Curaleaf stock has long been one of my favorite marijuana stocks, irrespective of country. But given the context I’ve laid out above—every day that American legalization is delayed is another day that younger U.S. pot stocks have to mature in the already robust American pot market—it looks like CURLF stock may soon be the dominant force in the industry.
Chart courtesy of StockCharts.com
Curaleaf stock is already up big-time in 2021, and it’s outpacing its Canadian competitors.
What’s more, CURLF stock has the ability to expand for many years to come as, state by state, marijuana legalization gets passed in the U.S. By capitalizing on each state’s market, Curaleaf Holdings Inc can grow in stages rather than in the rush that would necessarily follow federal American pot legalization.
What could end up happening is that, with each new state legalizing marijuana, Curaleaf stock will see a steady surge upward, continuing all the way until federal legalization arrives—at which point the dam will break and massive gains will flood in.
That scenario is very possible, and one in which exponential gains are practically assumed.
What’s more, CURLF stock cannot register on a major stock exchange yet, and until it does, it will be closed off to the general populace, as many retail investors refuse to trade on over-the-counter markets.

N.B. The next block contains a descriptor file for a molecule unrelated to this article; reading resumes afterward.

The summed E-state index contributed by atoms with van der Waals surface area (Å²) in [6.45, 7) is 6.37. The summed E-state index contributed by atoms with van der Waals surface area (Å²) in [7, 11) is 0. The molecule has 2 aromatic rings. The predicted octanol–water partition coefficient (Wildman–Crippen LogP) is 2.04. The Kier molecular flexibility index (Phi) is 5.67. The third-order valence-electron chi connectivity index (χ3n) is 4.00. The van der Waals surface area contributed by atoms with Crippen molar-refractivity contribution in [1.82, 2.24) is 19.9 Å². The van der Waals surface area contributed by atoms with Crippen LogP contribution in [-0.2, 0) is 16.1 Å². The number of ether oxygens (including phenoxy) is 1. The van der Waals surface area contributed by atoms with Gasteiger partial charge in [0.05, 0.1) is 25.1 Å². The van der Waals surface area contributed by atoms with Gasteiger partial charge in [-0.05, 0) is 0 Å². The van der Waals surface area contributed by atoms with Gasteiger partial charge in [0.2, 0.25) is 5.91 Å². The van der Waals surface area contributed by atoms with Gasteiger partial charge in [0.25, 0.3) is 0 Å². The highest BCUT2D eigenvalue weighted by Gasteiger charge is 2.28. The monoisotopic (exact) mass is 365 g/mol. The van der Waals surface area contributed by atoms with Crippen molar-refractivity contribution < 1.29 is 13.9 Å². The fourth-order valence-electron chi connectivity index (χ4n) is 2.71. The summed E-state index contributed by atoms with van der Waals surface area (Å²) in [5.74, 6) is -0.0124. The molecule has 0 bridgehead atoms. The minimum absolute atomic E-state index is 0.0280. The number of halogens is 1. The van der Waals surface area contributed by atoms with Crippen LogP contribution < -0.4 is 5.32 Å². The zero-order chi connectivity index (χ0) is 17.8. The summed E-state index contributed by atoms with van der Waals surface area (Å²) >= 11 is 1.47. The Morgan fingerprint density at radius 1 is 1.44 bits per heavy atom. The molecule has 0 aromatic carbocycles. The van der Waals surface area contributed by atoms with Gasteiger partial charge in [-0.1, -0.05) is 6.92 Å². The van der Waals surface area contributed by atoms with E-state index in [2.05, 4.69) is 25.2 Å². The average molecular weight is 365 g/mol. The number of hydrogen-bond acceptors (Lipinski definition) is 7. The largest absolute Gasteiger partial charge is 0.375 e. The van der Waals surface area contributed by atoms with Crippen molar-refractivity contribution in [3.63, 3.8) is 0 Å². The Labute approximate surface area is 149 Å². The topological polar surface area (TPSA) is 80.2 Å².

The new influx of capital (including increased institutional investment as legalization rolls around) could mean another huge opportunity for massive gains.
So I’m very bullish on Curaleaf stock, and that bullishness only grows with each passing day.
The last thing I want to clarify is that, while Canadian pot stocks would benefit from a more immediate federal U.S. marijuana legalization and would be impeded by prolonged prohibition, that doesn’t make them losers.
There will still be plenty of room for Canadian marijuana companies to acquire smaller U.S. pot companies, giving them quick access to the American market.
I’m simply stating that there’s more potential for gains from U.S. pot stocks the longer federal prohibition continues.
Conversely, if U.S. legalization were to come tomorrow, I’d anticipate Canadian pot stocks surging in value as Canadian marijuana companies go on a buying spree of U.S. marijuana companies.
Nevertheless, that doesn’t mean American pot stocks like CURLF stock would suddenly lose all their potential.
With so much regarding U.S. marijuana legalization still up in the air, it’s clear as day that there’s a lot of potential locked within the top pot stocks in Canada and the U.S.
While there’s enough room for pot stocks from both countries to thrive, the longer the U.S. remains a marijuana-prohibition nation at the federal level, the more time U.S.-based marijuana stocks will have to establish themselves as the dominant force in the market and be less susceptible to being dethroned by Canadian marijuana stocks.
Alternatively, if federal U.S. legalization arrives sooner than expected, we’ll likely see Canadian pot stocks explode in value as Canadian pot companies go on a buying spree of American pot companies.